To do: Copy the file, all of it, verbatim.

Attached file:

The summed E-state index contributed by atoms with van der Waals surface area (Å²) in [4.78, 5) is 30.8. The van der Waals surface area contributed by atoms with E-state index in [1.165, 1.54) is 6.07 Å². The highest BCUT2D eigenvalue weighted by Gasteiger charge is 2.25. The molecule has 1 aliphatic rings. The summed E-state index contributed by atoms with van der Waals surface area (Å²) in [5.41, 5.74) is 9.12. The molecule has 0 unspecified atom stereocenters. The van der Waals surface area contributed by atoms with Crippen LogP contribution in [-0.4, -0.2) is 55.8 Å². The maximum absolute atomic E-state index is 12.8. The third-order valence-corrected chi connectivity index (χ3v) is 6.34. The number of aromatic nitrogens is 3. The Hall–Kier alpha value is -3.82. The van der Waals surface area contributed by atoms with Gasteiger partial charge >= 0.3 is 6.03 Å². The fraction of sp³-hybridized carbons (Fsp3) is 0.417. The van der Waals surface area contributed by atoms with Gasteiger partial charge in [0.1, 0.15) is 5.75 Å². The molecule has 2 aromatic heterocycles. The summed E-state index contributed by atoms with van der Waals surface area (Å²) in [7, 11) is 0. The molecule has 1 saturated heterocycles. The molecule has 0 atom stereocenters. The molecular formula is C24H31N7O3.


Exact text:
The summed E-state index contributed by atoms with van der Waals surface area (Å²) in [4.78, 5) is 30.8. The van der Waals surface area contributed by atoms with E-state index in [1.165, 1.54) is 6.07 Å². The highest BCUT2D eigenvalue weighted by Gasteiger charge is 2.25. The molecule has 1 aliphatic rings. The summed E-state index contributed by atoms with van der Waals surface area (Å²) in [5.41, 5.74) is 9.12. The molecule has 0 unspecified atom stereocenters. The van der Waals surface area contributed by atoms with Crippen LogP contribution in [-0.4, -0.2) is 55.8 Å². The maximum absolute atomic E-state index is 12.8. The third-order valence-corrected chi connectivity index (χ3v) is 6.34. The number of aromatic nitrogens is 3. The Hall–Kier alpha value is -3.82. The van der Waals surface area contributed by atoms with Gasteiger partial charge >= 0.3 is 6.03 Å². The fraction of sp³-hybridized carbons (Fsp3) is 0.417. The van der Waals surface area contributed by atoms with Gasteiger partial charge in [0.1, 0.15) is 5.75 Å². The molecule has 2 aromatic heterocycles. The summed E-state index contributed by atoms with van der Waals surface area (Å²) in [7, 11) is 0. The molecule has 1 saturated heterocycles. The molecule has 0 atom stereocenters. The molecular formula is C24H31N7O3.